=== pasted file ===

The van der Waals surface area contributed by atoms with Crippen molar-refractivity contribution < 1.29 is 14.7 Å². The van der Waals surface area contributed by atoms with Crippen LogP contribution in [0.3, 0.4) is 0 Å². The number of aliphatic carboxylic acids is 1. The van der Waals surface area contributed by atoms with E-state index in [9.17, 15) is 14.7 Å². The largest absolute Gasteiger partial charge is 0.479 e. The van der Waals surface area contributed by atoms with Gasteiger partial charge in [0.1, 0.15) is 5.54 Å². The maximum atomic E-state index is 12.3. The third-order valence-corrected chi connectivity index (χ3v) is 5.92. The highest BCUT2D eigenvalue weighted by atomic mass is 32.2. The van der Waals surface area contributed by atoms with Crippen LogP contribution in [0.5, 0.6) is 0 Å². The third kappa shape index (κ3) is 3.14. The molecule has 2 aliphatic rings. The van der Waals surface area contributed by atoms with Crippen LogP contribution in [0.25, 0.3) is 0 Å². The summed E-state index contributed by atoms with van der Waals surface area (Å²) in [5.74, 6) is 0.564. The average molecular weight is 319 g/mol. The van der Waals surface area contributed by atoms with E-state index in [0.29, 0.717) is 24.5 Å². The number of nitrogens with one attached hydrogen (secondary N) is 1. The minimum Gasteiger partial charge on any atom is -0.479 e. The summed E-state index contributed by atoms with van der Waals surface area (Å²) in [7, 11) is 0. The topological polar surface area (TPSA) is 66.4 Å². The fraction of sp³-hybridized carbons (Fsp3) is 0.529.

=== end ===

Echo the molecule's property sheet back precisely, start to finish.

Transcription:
The van der Waals surface area contributed by atoms with Crippen molar-refractivity contribution < 1.29 is 14.7 Å². The van der Waals surface area contributed by atoms with Crippen LogP contribution in [0.3, 0.4) is 0 Å². The number of aliphatic carboxylic acids is 1. The van der Waals surface area contributed by atoms with E-state index in [9.17, 15) is 14.7 Å². The largest absolute Gasteiger partial charge is 0.479 e. The van der Waals surface area contributed by atoms with Gasteiger partial charge in [0.1, 0.15) is 5.54 Å². The maximum atomic E-state index is 12.3. The third-order valence-corrected chi connectivity index (χ3v) is 5.92. The highest BCUT2D eigenvalue weighted by atomic mass is 32.2. The van der Waals surface area contributed by atoms with Crippen LogP contribution in [0.5, 0.6) is 0 Å². The third kappa shape index (κ3) is 3.14. The molecule has 2 aliphatic rings. The van der Waals surface area contributed by atoms with Crippen LogP contribution in [0.25, 0.3) is 0 Å². The summed E-state index contributed by atoms with van der Waals surface area (Å²) in [5.74, 6) is 0.564. The average molecular weight is 319 g/mol. The van der Waals surface area contributed by atoms with E-state index in [0.29, 0.717) is 24.5 Å². The number of nitrogens with one attached hydrogen (secondary N) is 1. The minimum Gasteiger partial charge on any atom is -0.479 e. The summed E-state index contributed by atoms with van der Waals surface area (Å²) in [7, 11) is 0. The topological polar surface area (TPSA) is 66.4 Å². The fraction of sp³-hybridized carbons (Fsp3) is 0.529.